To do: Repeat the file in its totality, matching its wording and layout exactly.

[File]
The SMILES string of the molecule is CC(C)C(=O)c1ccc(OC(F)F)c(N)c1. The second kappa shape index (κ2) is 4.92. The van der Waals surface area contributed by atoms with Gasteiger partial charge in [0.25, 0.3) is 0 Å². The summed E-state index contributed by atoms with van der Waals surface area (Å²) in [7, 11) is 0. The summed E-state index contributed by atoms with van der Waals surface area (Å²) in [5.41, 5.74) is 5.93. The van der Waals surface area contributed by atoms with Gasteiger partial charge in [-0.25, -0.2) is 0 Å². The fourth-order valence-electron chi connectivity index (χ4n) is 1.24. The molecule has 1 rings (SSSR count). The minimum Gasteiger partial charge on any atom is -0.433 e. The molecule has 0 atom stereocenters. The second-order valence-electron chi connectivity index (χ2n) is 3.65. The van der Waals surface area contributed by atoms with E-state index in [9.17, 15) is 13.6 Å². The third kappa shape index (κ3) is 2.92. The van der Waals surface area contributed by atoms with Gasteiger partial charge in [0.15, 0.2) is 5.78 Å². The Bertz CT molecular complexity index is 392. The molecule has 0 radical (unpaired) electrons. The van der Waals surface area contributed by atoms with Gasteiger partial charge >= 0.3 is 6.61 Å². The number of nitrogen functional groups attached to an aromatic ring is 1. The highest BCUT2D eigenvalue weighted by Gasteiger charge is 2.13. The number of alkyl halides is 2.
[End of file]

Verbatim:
The SMILES string of the molecule is CC(C)C(=O)c1ccc(OC(F)F)c(N)c1. The second kappa shape index (κ2) is 4.92. The van der Waals surface area contributed by atoms with Gasteiger partial charge in [0.25, 0.3) is 0 Å². The summed E-state index contributed by atoms with van der Waals surface area (Å²) in [7, 11) is 0. The summed E-state index contributed by atoms with van der Waals surface area (Å²) in [5.41, 5.74) is 5.93. The van der Waals surface area contributed by atoms with Gasteiger partial charge in [-0.25, -0.2) is 0 Å². The fourth-order valence-electron chi connectivity index (χ4n) is 1.24. The molecule has 1 rings (SSSR count). The minimum Gasteiger partial charge on any atom is -0.433 e. The molecule has 0 atom stereocenters. The second-order valence-electron chi connectivity index (χ2n) is 3.65. The van der Waals surface area contributed by atoms with E-state index in [9.17, 15) is 13.6 Å². The third kappa shape index (κ3) is 2.92. The van der Waals surface area contributed by atoms with Gasteiger partial charge in [0.15, 0.2) is 5.78 Å². The Bertz CT molecular complexity index is 392. The molecule has 0 radical (unpaired) electrons. The van der Waals surface area contributed by atoms with Gasteiger partial charge >= 0.3 is 6.61 Å². The number of nitrogen functional groups attached to an aromatic ring is 1. The highest BCUT2D eigenvalue weighted by Gasteiger charge is 2.13. The number of alkyl halides is 2.